Energy cooperation only deal made by South Asia leaders

The squabbling between India and Pakistan has held back SAARC for years, with the two sides' disagreements preventing progress in the consensus-based grouping.

Energy cooperation only deal made by South Asia leaders

World Bulletin/News Desk

A brief meeting between India's Prime Minister Narendra Modi and his Pakistani counterpart appears to have salvaged a summit of South Asian leaders, with all eight countries clinching a last-minute deal to create a regional electricity grid.

A commitment to greater energy cooperation was the only agreement South Asian leaders were able to reach at the end of a two-day summit in Nepal on Thursday.

Nepal’s Prime Minister Sushil Koirala announced the agreement on energy cooperation, which according to the goals of the South Asian Association for Regional Cooperation would mean working towards increased and more sustainable energy production and consumption across the region.

The deal will allow private and public companies to easily buy and sell energy, facilitating easier energy distribution in the region.

There was no agreement on the previously planned deals for greater road and rail connectivity.

The leaders of Afghanistan, Bangladesh, Bhutan, India, the Maldives, Nepal, Pakistan and Sri Lanka attended the summit.

Thursday's pact, to be signed at the summit's closing ceremony, will buttress Modi's ambition for South Asia to become a viable economic counterweight to China, which has made sweeping inroads in the region.

Modi and Pakistan's Prime Minister Nawaz Sharif shook hands at the retreat, Pandey said, but gave no details. Until that point in the summit, the leaders of the two rivals had cold-shouldered each other.

The squabbling between the rivals is widely blamed for the poor performance of the South Asian Association for Regional Cooperation (SAARC), which was originally founded with the goal of moving towards a European-style union.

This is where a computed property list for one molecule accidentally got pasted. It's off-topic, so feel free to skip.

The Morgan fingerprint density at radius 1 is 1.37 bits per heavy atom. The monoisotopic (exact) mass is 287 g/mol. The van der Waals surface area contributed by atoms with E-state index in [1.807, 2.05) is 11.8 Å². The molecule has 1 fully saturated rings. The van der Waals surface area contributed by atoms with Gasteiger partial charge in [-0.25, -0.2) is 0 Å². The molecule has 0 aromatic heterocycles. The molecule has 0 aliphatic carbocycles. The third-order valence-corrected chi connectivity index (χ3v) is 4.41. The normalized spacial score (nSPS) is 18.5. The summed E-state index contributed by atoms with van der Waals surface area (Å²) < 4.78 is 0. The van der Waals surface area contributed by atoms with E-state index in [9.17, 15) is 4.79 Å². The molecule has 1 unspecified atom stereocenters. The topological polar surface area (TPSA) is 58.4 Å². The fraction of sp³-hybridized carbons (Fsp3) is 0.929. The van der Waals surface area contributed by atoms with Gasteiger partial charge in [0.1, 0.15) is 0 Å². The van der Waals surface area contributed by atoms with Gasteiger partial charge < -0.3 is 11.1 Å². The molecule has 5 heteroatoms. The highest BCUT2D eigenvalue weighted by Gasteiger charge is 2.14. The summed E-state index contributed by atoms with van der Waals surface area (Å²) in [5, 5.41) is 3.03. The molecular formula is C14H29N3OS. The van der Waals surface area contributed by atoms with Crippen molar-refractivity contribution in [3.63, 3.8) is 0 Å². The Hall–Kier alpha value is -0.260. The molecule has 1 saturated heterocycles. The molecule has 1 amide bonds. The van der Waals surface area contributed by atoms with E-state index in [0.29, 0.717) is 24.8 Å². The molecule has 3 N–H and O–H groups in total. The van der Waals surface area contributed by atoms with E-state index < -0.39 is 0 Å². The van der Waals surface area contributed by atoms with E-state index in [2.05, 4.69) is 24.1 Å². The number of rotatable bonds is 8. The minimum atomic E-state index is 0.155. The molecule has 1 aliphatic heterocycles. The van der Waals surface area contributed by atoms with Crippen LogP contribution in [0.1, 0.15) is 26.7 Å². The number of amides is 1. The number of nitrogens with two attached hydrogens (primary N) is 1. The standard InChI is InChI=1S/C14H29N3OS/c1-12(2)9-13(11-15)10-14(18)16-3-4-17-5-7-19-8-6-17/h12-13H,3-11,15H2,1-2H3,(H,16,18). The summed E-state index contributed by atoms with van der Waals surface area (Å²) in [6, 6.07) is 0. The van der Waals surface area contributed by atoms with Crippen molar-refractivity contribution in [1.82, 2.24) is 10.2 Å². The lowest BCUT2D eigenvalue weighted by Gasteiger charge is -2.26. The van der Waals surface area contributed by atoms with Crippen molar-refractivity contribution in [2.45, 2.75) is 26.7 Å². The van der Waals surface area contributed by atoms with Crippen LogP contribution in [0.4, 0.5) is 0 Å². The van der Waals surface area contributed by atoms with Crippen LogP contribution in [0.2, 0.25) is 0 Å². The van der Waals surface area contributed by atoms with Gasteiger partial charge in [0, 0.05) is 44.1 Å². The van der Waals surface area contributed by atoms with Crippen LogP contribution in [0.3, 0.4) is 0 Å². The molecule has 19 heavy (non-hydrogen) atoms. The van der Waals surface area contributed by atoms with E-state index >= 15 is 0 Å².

Despite a free trade pact in force since 2006, high tariffs and restrictions on movement keep trade among South Asian nations limited to just five percent of their total trade.

The grouping's failure to integrate the region over the past three decades has left the way open for China to step in, with port and road developments.

China has observer status at the grouping. Vice Foreign Minister Liu Zhenmin on Wednesday promised $30 billion for road building in South Asia over five years, and suggested increasing trade to $150 billion over the same period.

Modi announced an easier regime for business and medical visas and promised to lower India's trade surplus.

Pakistan, which still refused to sign two other planned pacts to boost cross border road and rail traffic, was increasingly sidelined at the summit.

India and Pakistan have been trying for years to strike a deal to share energy across their heavily militarized border in Punjab, but Pakistan's army has resisted the attempt. After Thursday's pact, it was not immediately clear if the army was now on board.

Güncelleme Tarihi: 27 Kasım 2014, 16:07